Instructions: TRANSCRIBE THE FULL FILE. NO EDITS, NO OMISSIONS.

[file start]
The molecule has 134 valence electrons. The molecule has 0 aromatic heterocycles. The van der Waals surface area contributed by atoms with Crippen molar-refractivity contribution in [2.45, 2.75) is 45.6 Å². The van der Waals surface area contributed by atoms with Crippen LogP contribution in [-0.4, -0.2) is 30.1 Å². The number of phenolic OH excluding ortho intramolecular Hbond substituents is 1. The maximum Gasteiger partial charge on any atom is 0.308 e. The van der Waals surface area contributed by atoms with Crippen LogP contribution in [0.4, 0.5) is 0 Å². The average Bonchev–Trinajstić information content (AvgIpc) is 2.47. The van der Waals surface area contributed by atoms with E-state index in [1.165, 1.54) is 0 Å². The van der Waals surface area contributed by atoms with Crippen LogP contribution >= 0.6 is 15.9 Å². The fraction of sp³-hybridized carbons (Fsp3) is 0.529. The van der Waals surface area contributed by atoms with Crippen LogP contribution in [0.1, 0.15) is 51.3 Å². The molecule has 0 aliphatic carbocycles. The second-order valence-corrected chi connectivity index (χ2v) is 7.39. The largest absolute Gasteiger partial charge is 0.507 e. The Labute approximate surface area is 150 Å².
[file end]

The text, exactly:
The molecule has 134 valence electrons. The molecule has 0 aromatic heterocycles. The van der Waals surface area contributed by atoms with Crippen molar-refractivity contribution in [2.45, 2.75) is 45.6 Å². The van der Waals surface area contributed by atoms with Crippen LogP contribution in [-0.4, -0.2) is 30.1 Å². The number of phenolic OH excluding ortho intramolecular Hbond substituents is 1. The maximum Gasteiger partial charge on any atom is 0.308 e. The van der Waals surface area contributed by atoms with Crippen LogP contribution in [0.4, 0.5) is 0 Å². The average Bonchev–Trinajstić information content (AvgIpc) is 2.47. The van der Waals surface area contributed by atoms with E-state index in [1.165, 1.54) is 0 Å². The van der Waals surface area contributed by atoms with Crippen LogP contribution >= 0.6 is 15.9 Å². The fraction of sp³-hybridized carbons (Fsp3) is 0.529. The van der Waals surface area contributed by atoms with Crippen LogP contribution in [0.1, 0.15) is 51.3 Å². The molecule has 0 aliphatic carbocycles. The second-order valence-corrected chi connectivity index (χ2v) is 7.39. The largest absolute Gasteiger partial charge is 0.507 e. The Labute approximate surface area is 150 Å².